Maori leaders have slammed claims that Maoris carry a "warrior" gene which make them more prone to violence, risky behaviour and criminal acts, terming such claims as dangerous and inflammatory.
According to New Zealand researche, a genetic epidemiologist at Environmental Science and Research, Dr Rod Lea and his colleagues, Maori men have a "striking over-representation" of monoamine oxidase, often referred to as the warrior gene, which is said to be strongly associated with aggressive behaviour.
Maori Party co-leader Tariana Turia dismissed any such suggestions of Maoris being genetically inclined to violence and criminal acts.
She said, 'This is incredible. I realise that violence is an issue to us, but there are very common factors as well with violence which are not really related to race.'
While the Maoris' predisposition to alcoholism was common knowledge, Turia said that it was a big leap to include violent tendencies in that.
She said, "I've never felt criminally inclined myself and I'm very pleased to say that the majority of Maori people don't feel criminally inclined."
Author of Once Were Warriors, Alan Duff said the theories put forth by Leacould be repudiated by examples of Maori being raised in non-Maori environments who became super-violent or non-violent.
He said, "I've always had a bit of a dilemma about the nature-nurture thing.I would say that the last thing that we need is another excuse or another reason for Maori dominating in the violence stakes and all the bad stats."
The director of the Christchurch School of Medicine's Maori Indigenous Health Unit, Suzanne Pitama, said, 'Every person is a result of complex factors and I think that it's too easy to kind of just blame one thing. There are a whole lot of things that contribute to violence in Maori communities'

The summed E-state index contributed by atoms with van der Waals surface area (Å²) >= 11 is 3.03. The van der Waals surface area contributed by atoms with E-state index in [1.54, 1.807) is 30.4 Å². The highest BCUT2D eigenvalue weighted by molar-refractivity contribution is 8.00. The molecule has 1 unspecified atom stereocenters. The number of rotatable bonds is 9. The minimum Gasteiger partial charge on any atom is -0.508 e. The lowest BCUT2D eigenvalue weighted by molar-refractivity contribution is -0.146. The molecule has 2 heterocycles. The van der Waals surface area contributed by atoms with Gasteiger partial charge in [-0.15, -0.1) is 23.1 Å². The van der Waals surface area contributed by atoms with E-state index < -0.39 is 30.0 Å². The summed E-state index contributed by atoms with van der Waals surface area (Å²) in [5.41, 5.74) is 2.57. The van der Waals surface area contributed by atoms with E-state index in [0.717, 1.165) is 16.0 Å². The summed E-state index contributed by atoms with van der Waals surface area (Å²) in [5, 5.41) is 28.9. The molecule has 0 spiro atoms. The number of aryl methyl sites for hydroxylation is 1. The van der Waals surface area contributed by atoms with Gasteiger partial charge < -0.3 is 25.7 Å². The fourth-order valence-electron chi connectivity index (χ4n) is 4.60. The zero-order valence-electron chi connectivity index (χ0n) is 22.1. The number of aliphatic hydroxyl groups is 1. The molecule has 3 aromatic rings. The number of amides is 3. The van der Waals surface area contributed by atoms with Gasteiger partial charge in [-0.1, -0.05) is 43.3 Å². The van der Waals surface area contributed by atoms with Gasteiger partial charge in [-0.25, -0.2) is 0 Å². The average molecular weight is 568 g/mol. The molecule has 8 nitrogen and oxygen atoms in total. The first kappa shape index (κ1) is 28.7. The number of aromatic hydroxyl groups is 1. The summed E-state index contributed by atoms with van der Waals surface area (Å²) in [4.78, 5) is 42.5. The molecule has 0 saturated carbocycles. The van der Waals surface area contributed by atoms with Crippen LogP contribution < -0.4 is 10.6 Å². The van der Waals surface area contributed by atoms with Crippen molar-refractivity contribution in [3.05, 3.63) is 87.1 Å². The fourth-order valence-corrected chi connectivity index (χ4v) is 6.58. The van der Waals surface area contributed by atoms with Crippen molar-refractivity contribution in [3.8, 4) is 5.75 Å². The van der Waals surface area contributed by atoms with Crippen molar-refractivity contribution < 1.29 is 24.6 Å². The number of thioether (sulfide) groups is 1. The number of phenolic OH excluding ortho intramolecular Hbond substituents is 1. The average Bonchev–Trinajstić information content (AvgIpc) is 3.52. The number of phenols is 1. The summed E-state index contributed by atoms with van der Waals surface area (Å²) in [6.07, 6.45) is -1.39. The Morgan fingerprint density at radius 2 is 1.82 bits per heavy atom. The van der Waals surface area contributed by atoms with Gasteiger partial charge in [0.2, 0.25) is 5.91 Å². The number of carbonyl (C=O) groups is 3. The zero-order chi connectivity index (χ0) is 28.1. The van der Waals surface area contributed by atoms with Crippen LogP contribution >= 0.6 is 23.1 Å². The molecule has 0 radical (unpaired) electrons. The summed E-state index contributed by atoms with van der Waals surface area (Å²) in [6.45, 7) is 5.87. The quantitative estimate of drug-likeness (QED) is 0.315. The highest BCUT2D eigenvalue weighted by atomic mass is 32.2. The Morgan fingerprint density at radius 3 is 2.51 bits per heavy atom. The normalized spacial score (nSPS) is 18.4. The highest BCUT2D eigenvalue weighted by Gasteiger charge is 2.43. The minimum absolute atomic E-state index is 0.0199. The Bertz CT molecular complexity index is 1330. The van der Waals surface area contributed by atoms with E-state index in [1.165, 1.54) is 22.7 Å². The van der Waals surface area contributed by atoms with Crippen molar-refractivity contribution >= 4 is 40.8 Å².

Lea stated that unpublished studies had proved that Maori had the highest prevalence of this strength gene which was discovered by United States researchers but was never linked to an ethnic group.
Lea said this could also explain how Maori managed to migrate across the Pacific and survive as they had, said Lea. He said, "Obviously, this means they are going to be more aggressive and violent and more likely to get involved in risk-taking behaviour like gambling.It is controversial because it has implications suggesting links with criminality among Maori people."
He added,"I think there is a link. It definitely predisposes people to be more likely to be criminals and engage in that type of behaviour as they grow older."
Lea theorized that non-genetic factors might also be at play.
He said, 'There is lots of lifestyle, upbringing-related exposures that could be relevant here, so obviously the gene won't automatically make you a criminal.'
According to Lea the same gene was also linked to high rates of alcoholism and smoking among Maori.
He said,"In terms of alcohol-metabolising genes, we've found that Maori have a unique genetic signature. That influences their drinking behaviour, so they're much more likely to binge-drink than other groups, which are more likely to moderate their drinking."
Another gene, referred to as the thrifty gene, linked to obesity among the Maori was also studied. The gene is believed to be related to energy conservation and responsible for Maori making it to New Zealand shores in the first place.
Lea said,"They specifically conserved their energy for long voyages and because of this survived, bringing their genes with them."
Although the researchers have not yet entirely understood the role of lifestyle factors, they believed ancestral genetics played a vital role. Thousands of DNA samples have been collected from Maori to investigate these traits.
Lea added, "With Maori, it's easier to find the genes than it is in the broader Caucasian population, so it's a great case study."